- The Washington Times - Tuesday, December 21, 1999

During a holiday dinner many years ago, an older woman was railing against daughters-in-law.”
“They’re so lazy,” she said. “They expect everyone else to pick up after them. They’re such bad mothers, too.”
After each comment, she turned to the young woman seated next to her the one who recently had married her only son and, patting the young woman on the arm, saying, “Of course, dear, I’m not talking about you.”
Fifty years after that dinner, the daughter-in-law is now a mother-in-law. She never forgot those early slights and though she and her mother-in-law eventually forged a cordial relationship, she never forgave the older woman.
“I swore that I’d never do the same thing to my daughter-in-law,” says the Silver Spring woman, who asked not to be identified. “Sometimes I have to bite my tongue, but I try very hard not to criticize and not to interfere.”
Family counselors agree those are two of the keys to creating in-law harmony. Following are more tips from the experts on achieving in-law detente.

To become a welcome-anytime Kind of mother-in-law:
Don’t visit unannounced.
Be generous with your money but stingy with your advice.
Don’t expect to be waited on especially if there are young children in the family.
Realize the relationship with your child has changed, and your child is part of a couple.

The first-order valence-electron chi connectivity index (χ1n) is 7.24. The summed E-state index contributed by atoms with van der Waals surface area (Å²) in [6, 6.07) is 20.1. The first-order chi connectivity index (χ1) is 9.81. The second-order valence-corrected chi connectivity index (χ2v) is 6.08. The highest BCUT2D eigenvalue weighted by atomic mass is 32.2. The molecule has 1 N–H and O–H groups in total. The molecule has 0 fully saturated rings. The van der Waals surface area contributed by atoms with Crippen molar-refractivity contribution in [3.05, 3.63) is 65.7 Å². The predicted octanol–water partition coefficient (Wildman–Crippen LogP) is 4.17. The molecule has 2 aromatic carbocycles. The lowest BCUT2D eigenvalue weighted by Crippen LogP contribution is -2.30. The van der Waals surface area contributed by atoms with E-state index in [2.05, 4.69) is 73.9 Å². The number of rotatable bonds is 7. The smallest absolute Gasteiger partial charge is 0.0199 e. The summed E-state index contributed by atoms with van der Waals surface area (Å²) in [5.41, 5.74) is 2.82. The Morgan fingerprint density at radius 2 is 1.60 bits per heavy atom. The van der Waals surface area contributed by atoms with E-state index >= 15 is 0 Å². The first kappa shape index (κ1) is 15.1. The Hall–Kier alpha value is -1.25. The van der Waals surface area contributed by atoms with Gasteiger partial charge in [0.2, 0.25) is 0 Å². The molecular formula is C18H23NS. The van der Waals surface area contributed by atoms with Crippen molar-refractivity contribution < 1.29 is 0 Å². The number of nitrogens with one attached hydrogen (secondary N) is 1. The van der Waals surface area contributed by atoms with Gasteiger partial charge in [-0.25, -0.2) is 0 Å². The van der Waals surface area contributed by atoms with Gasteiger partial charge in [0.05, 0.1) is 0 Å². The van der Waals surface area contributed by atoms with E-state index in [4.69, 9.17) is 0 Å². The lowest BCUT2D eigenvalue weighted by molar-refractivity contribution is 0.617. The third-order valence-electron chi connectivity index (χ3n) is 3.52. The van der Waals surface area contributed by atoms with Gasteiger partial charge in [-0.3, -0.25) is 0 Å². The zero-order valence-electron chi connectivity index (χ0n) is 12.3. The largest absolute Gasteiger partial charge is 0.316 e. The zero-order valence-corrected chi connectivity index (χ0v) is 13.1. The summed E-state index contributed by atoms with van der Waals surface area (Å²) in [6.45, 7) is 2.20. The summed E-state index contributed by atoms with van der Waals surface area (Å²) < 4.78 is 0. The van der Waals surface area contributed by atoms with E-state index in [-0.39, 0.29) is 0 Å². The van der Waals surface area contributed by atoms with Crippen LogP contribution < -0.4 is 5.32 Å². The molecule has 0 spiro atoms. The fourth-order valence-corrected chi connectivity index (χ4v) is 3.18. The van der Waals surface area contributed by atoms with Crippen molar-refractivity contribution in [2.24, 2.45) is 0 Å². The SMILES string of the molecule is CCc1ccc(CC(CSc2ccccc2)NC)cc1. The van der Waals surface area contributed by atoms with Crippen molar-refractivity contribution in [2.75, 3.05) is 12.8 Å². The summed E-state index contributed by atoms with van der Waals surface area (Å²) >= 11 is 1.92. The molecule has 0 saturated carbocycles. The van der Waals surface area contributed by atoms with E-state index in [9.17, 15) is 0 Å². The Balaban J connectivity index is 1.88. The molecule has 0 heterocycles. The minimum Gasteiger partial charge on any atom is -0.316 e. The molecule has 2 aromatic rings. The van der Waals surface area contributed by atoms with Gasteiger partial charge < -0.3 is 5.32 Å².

Never ask your child to choose between you and his or her spouse.
Volunteer to help with baby-sitting. In addition to gaining special time with your grand-children, you also give the younger couple badly needed time with each other.
Offer compliments. Instead of criticizing child-rearing or household skills, find ways to praise the things that are done well.
Don’t demand that all holidays and events take place in your home. The younger couple need to establish their own traditions.
If they live out of town, visit them or, if appropriate, offer to pay their fare for them to visit you.
Don’t be dependent. Establish your own life away from your children.
When problems arise, note them and discuss them calmly later. The holiday dinner table is not a good place to vent pent-up emotions.
Don’t nag or demand. Offer opinions, if asked, and then let the matter drop.
Remember that you are the mature one in the relationship and realize you may have to concede points for the sake of family unity.

Advice from the expertson how to be a gracious daughter- or son-in-law:
Create a united front with your spouse. Don’t force each other to take sides.
When negotiations are required, have the son or daughter discuss the issue with his or her own parent.
Anticipate problems before they occur and resolve them in an unemotional environment don’t wait until a family reunion or a holiday gathering.
Don’t be afraid to speak up. Stuffed resentments will fester and worsen the relationship.
Invest in the relationship. Get to know your in-laws and find some common ground in their interests.
As a couple, establish clear house rules and articulate them to your in-laws. Be clear on your parenting styles.
Spend some unhurried time with your in-laws when holiday pressure is off.

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